It’s 2015 and Ridwan Olalere is the Engineering Manager at Hotels.ng and finding local developers has been quite a task. Developer communities are still a relatively new concept and foreign-based communities like GitHub are not yet popular. Akinola Falomo’s DevCenter, launched in 2014, is still in its infancy with a community website that has attracted few developers. Olalere met with several developers to discuss starting a community that was more wide-reaching including Falomo, Prosper Otemuyiwa and Brice Nkengsa.
Olalere then reached out to a friend who was a technical consultant at the government-built Idea Hub, who offered him free space to host a developer meetup, the first for what would eventually become ForLoop. The goal was to build an inclusive, engaging and vibrant community of developers across Africa, starting with Nigeria. “I put the event on attending.io and reached out to as many people as I could, but to get even 30, I had to make a lot of calls urging people to come through,” Olalere remembers. “Thankfully the event went well and the attendees were impressed.”
Fast forward to 2016, Olalere has held a couple developer meetups now and is now working at Flutterwave, unable to organize the next meetup because work obligations. So he was open when Chris Nwamba (Codebeast) reaches out offering help. Delivering “beyond expectations,” according to Olalere, Nwamba became the first ForLoop Lagos Lead, joining the ForLoop board along with other early volunteers including Nosakhare Obaseki, Adewale Martins and the late Mubarak Imogie.
“From food for the events, the website, transporting themselves and everything else that’s had to do with ForLoop, every one of these people contributed voluntarily out of their pockets to make it all happen,” said Olalere. “Because they saw a problem and knew no one was going to fix it. Without each of these people, none of it would have been possible.”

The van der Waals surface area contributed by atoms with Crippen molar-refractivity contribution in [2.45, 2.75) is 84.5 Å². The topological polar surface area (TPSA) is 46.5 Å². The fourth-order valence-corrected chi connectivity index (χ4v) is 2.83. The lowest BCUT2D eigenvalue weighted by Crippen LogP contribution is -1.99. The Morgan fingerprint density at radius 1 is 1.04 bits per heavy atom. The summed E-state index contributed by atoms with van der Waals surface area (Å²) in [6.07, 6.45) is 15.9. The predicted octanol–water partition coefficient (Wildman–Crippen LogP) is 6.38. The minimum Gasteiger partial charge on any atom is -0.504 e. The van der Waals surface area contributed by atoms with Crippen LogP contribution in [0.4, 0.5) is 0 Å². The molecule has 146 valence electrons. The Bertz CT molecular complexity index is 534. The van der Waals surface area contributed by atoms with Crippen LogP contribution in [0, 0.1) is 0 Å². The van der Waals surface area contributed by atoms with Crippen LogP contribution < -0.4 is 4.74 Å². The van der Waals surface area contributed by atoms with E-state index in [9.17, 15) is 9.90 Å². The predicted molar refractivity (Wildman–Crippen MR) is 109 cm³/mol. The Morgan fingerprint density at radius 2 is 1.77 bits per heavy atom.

As ForLoop continued to grow, Olalere turned his attention to university-based developer communities teaming up with a former Bells University classmate, who was now lecturer at the university, to hold the first ForLoop Campus event in 2016.
“So many students showed up for that Bells University event, including Covenant University students. They said they wanted a ForLoop meetup and before we knew it other universities were also indicating interest and it just kind of took off from there,” said Olalere.
According to Olalere, a lot of the state-based ForLoop communities in Nigeria and even some in other African countries, started off as ForLoop Campus communities. For example, ForLoop Ghana was actually a ForLoop Campus community at the University of Legon before it morphed into what is now known as ForLoop Ghana.
The ForLoop Model